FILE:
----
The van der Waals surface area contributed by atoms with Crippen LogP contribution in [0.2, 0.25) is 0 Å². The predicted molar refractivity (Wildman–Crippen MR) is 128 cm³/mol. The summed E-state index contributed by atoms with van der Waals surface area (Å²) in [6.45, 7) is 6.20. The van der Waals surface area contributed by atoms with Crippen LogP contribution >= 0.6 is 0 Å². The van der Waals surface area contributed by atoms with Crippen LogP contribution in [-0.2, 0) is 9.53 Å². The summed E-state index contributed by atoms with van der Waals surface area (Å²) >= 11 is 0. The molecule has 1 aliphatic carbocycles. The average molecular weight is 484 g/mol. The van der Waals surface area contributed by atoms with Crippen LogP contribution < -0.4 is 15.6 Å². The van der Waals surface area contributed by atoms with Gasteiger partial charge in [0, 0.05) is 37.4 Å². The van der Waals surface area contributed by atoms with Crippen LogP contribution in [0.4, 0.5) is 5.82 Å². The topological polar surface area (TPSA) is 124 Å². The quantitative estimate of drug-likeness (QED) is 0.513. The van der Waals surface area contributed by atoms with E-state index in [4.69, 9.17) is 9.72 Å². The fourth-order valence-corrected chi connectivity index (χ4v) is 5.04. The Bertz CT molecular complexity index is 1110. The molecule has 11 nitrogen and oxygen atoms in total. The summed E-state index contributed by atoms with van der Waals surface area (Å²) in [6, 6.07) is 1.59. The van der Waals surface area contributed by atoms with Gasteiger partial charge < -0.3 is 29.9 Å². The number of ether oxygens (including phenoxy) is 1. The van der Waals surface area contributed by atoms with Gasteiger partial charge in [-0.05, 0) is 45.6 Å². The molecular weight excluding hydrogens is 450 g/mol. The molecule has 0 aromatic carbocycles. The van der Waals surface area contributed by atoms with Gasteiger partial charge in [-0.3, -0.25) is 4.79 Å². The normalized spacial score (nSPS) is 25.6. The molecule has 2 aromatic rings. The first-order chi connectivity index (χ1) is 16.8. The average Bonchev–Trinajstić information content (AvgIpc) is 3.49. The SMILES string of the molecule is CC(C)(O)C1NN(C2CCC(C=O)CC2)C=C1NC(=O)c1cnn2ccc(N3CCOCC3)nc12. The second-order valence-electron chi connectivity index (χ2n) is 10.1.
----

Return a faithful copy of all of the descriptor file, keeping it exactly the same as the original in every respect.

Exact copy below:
The van der Waals surface area contributed by atoms with Crippen LogP contribution in [0.2, 0.25) is 0 Å². The predicted molar refractivity (Wildman–Crippen MR) is 128 cm³/mol. The summed E-state index contributed by atoms with van der Waals surface area (Å²) in [6.45, 7) is 6.20. The van der Waals surface area contributed by atoms with Crippen LogP contribution >= 0.6 is 0 Å². The van der Waals surface area contributed by atoms with Crippen LogP contribution in [-0.2, 0) is 9.53 Å². The summed E-state index contributed by atoms with van der Waals surface area (Å²) >= 11 is 0. The molecule has 1 aliphatic carbocycles. The average molecular weight is 484 g/mol. The van der Waals surface area contributed by atoms with Crippen LogP contribution < -0.4 is 15.6 Å². The van der Waals surface area contributed by atoms with Gasteiger partial charge in [0, 0.05) is 37.4 Å². The van der Waals surface area contributed by atoms with Crippen LogP contribution in [0.4, 0.5) is 5.82 Å². The topological polar surface area (TPSA) is 124 Å². The quantitative estimate of drug-likeness (QED) is 0.513. The van der Waals surface area contributed by atoms with E-state index in [4.69, 9.17) is 9.72 Å². The fourth-order valence-corrected chi connectivity index (χ4v) is 5.04. The Bertz CT molecular complexity index is 1110. The molecule has 11 nitrogen and oxygen atoms in total. The summed E-state index contributed by atoms with van der Waals surface area (Å²) in [6, 6.07) is 1.59. The van der Waals surface area contributed by atoms with Gasteiger partial charge < -0.3 is 29.9 Å². The number of ether oxygens (including phenoxy) is 1. The van der Waals surface area contributed by atoms with Gasteiger partial charge in [-0.05, 0) is 45.6 Å². The molecular weight excluding hydrogens is 450 g/mol. The molecule has 0 aromatic carbocycles. The van der Waals surface area contributed by atoms with Gasteiger partial charge in [-0.3, -0.25) is 4.79 Å². The normalized spacial score (nSPS) is 25.6. The molecule has 2 aromatic rings. The first-order chi connectivity index (χ1) is 16.8. The average Bonchev–Trinajstić information content (AvgIpc) is 3.49. The SMILES string of the molecule is CC(C)(O)C1NN(C2CCC(C=O)CC2)C=C1NC(=O)c1cnn2ccc(N3CCOCC3)nc12. The second-order valence-electron chi connectivity index (χ2n) is 10.1.